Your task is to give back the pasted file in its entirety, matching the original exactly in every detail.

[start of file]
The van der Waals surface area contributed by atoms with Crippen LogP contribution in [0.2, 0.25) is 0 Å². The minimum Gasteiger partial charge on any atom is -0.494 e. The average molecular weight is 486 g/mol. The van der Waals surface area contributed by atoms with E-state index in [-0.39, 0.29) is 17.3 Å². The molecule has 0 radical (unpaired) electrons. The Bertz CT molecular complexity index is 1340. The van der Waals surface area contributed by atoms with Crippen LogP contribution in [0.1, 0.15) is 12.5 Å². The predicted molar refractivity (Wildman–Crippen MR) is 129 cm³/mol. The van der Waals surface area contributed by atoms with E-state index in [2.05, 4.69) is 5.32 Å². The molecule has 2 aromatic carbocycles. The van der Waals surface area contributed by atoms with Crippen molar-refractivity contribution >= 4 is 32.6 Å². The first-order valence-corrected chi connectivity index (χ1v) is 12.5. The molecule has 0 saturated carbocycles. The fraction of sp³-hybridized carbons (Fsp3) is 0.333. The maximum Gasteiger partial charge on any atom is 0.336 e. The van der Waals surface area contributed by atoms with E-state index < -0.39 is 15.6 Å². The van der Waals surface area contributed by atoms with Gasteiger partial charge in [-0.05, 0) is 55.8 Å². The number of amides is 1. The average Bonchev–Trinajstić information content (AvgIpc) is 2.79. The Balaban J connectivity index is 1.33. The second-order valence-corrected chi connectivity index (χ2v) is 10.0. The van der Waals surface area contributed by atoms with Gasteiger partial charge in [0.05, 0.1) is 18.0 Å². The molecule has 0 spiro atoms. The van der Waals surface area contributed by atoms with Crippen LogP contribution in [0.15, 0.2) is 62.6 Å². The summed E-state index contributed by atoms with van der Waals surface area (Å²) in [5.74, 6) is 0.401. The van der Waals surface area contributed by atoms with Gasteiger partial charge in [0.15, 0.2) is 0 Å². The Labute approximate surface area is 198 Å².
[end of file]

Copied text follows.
The van der Waals surface area contributed by atoms with Crippen LogP contribution in [0.2, 0.25) is 0 Å². The minimum Gasteiger partial charge on any atom is -0.494 e. The average molecular weight is 486 g/mol. The van der Waals surface area contributed by atoms with E-state index in [-0.39, 0.29) is 17.3 Å². The molecule has 0 radical (unpaired) electrons. The Bertz CT molecular complexity index is 1340. The van der Waals surface area contributed by atoms with Crippen LogP contribution in [0.1, 0.15) is 12.5 Å². The predicted molar refractivity (Wildman–Crippen MR) is 129 cm³/mol. The van der Waals surface area contributed by atoms with E-state index in [2.05, 4.69) is 5.32 Å². The molecule has 2 aromatic carbocycles. The van der Waals surface area contributed by atoms with Crippen molar-refractivity contribution >= 4 is 32.6 Å². The first-order valence-corrected chi connectivity index (χ1v) is 12.5. The molecule has 0 saturated carbocycles. The fraction of sp³-hybridized carbons (Fsp3) is 0.333. The maximum Gasteiger partial charge on any atom is 0.336 e. The van der Waals surface area contributed by atoms with E-state index < -0.39 is 15.6 Å². The van der Waals surface area contributed by atoms with Gasteiger partial charge in [-0.05, 0) is 55.8 Å². The number of amides is 1. The average Bonchev–Trinajstić information content (AvgIpc) is 2.79. The Balaban J connectivity index is 1.33. The second-order valence-corrected chi connectivity index (χ2v) is 10.0. The van der Waals surface area contributed by atoms with Gasteiger partial charge in [0.05, 0.1) is 18.0 Å². The molecule has 0 spiro atoms. The van der Waals surface area contributed by atoms with Crippen LogP contribution in [0.15, 0.2) is 62.6 Å². The summed E-state index contributed by atoms with van der Waals surface area (Å²) in [5.74, 6) is 0.401. The van der Waals surface area contributed by atoms with Gasteiger partial charge in [0.15, 0.2) is 0 Å². The Labute approximate surface area is 198 Å².